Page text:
How to Teach Your Child to Recognize & Appreciate All Sides of a Discussion

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“Children are the world’s most valuable resource and its best hope for the future.” – John F. Kennedy. 

When Do Perspective-Taking Abilities Develop?

As early as during the infant and toddler years, children usually start to learn concepts that help them develop theory of mind skills (the ability to take someone else’s perspective). 

If I make a funny sound, my family will clap. 

If I throw my cup, my mom will be angry. 

I can dress up like a vet and pretend to help animals. 

Between the ages of 4 to 6, children truly develop the ability to take another person’s perspective, according to Michelle Garcia Winner, MA, CCC-SLP, founder and CEO of Social Thinking. One very important skill they’ll start to learn? People can have different, but possibly both true, beliefs about the same thing. They act based on what they think is going to happen. Around this age, children also start to understand the concept of “false beliefs” – that people can believe things that aren’t true, and that they might act according to that. 

Perspective-taking abilities continue to develop throughout childhood – and some would argue – through adulthood. 

Why Understanding Others Can be Difficult

Some children may struggle to develop social skills like perspective-taking in the typical order or timeline. This includes children on the Autism Spectrum and those with social skill impairments or language delays. They may have trouble shifting between their own perspective and that of someone else. Or, they may not have developed empathy yet (the ability to understand the emotions of others). Luckily, there are some research-based techniques we as parents can use to help our children learn to develop this important life skill!

Tip #1: Talk about Thoughts & Feelings

Studies show that when mothers use words related to thoughts and feelings, it helps their child develop theory-of-mind understanding. Siblings can have a similar influence too, so setting up a home environment that encourages use of language about emotions can be helpful. Using self-talk is one way to incorporate these concepts. For example, “I was worried when I couldn’t find my keys! I’m so relieved now that I found them and we can drive to the park,” is a good way to describe thoughts and feelings to your kids.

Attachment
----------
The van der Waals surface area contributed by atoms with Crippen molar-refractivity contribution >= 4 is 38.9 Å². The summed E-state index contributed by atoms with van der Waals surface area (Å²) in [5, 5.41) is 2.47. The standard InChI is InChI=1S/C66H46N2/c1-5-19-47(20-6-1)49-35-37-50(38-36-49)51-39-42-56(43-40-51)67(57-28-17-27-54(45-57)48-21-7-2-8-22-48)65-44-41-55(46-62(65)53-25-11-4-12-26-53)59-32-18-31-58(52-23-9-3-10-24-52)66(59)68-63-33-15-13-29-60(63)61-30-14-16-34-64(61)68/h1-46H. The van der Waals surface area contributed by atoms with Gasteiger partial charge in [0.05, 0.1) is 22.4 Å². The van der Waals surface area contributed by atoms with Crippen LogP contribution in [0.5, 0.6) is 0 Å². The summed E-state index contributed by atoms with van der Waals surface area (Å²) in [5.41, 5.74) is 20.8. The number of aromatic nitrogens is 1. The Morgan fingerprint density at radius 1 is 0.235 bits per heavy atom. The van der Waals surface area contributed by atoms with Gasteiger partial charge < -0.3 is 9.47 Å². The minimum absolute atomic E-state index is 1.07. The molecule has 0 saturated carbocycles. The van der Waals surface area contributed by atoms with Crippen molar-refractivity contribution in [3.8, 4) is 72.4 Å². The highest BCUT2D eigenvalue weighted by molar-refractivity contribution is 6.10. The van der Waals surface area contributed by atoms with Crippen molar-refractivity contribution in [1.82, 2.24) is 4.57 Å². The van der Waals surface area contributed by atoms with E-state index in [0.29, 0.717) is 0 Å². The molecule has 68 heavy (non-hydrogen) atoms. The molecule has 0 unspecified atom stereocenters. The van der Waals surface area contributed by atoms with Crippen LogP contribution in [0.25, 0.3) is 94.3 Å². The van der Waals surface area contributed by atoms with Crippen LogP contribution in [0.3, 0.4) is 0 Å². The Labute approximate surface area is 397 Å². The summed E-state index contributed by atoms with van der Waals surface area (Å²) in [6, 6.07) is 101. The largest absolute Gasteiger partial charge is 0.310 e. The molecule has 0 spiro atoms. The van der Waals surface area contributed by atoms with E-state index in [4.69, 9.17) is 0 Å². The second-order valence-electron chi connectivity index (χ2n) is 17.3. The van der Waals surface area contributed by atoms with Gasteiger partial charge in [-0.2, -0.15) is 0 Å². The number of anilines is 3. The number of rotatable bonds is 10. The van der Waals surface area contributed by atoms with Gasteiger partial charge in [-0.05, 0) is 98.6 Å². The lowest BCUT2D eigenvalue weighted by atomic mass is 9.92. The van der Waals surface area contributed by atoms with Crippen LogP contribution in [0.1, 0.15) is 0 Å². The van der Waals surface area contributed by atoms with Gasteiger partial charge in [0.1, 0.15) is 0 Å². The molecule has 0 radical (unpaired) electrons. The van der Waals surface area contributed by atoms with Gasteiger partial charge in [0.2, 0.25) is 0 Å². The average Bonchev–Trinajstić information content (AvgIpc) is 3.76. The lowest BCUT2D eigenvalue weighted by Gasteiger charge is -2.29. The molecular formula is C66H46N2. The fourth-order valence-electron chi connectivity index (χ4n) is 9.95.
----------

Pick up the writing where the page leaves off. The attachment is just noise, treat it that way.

Ask children and their siblings about their day at school using specific questions. Instead of “how was your day?”, ask something along the lines of, “what was something that made you feel proud (or happy, sad, angry, etc.) today?

Tune into your child’s feelings. Restate what your child says and help him or her identify the emotion they seem to be showing. Not only will you help your child develop understanding of different feelings, but you’re also walking the walk by showing them you respect and acknowledge their feelings. You’re modeling how to recognize the attitudes of others! 

Tip #2: Learn through Literacy

Reading is a wonderful way to teach your child how to take someone’s perspective. As you and your child read together, talk about the characters in the book. Point out nonverbal cues like the characters’ facial expressions and body language and ask your child what he or she thinks the characters are thinking or feeling.  

Ask questions during story time about why characters are acting certain ways. Try pausing before turning pages and to work on your child’s inferencing skills. Asking him or her to predict what the characters might do next and why. Studies show it’s important to relate the events of a story to your child’s own experiences to help them truly understand thoughts, feelings, and choices. If you’re reading about a boy who was sad because nobody passed him the ball at basketball practice, ask your child about a time he or she felt left out and how they reacted.

Tip #3: Role Play

Role playing can help children of all ages learn how to stay receptive to different sides of a discussion with others. Model and teach conversational skills like turn taking and “whole body listening” while acting out scenarios with your child (think: pretend play or dress-up for younger children and acting scenes from movies or school with older kids). “Whole body listening” means using behaviors like looking at the speaker, keeping your hands and feet still, and focusing your thoughts on what the other person is saying. Be clear while giving examples of certain phrases your child can use during discussions to have an appropriate conversation. These can be things like, “I agree because…”, “I don’t understand…”, or “Can you explain…?”.

Encourage your child to put these behaviors into action during moments like dinner time discussions with the family. Have a family game night playing a conversation-sparking game like TableTopics, and guide your child to put the perspective taking skills you’ve worked on into play!

If you are concerned with your child’s social skills or speech and language development, a Speech-Language Pathologist (also known as a “Speech Therapist”) can conduct an evaluation to assess these areas. The therapist will provide recommendations, which might include your child attending regular speech therapy to improve their skills. TherapyWorks provides Speech, Occupational, Feeding and Physical Therapy Services in-home and via teletherapy – a safe, convenient, and effective option.

Therapyworks Erin Michelle

Are you interested in services for your child? Founded by Michelle Worth and Erin Vollmer, TherapyWorks provides in-home speech, occupational and physical therapies in Michigan, Ohio and Illinois and teletherapy nationwide.

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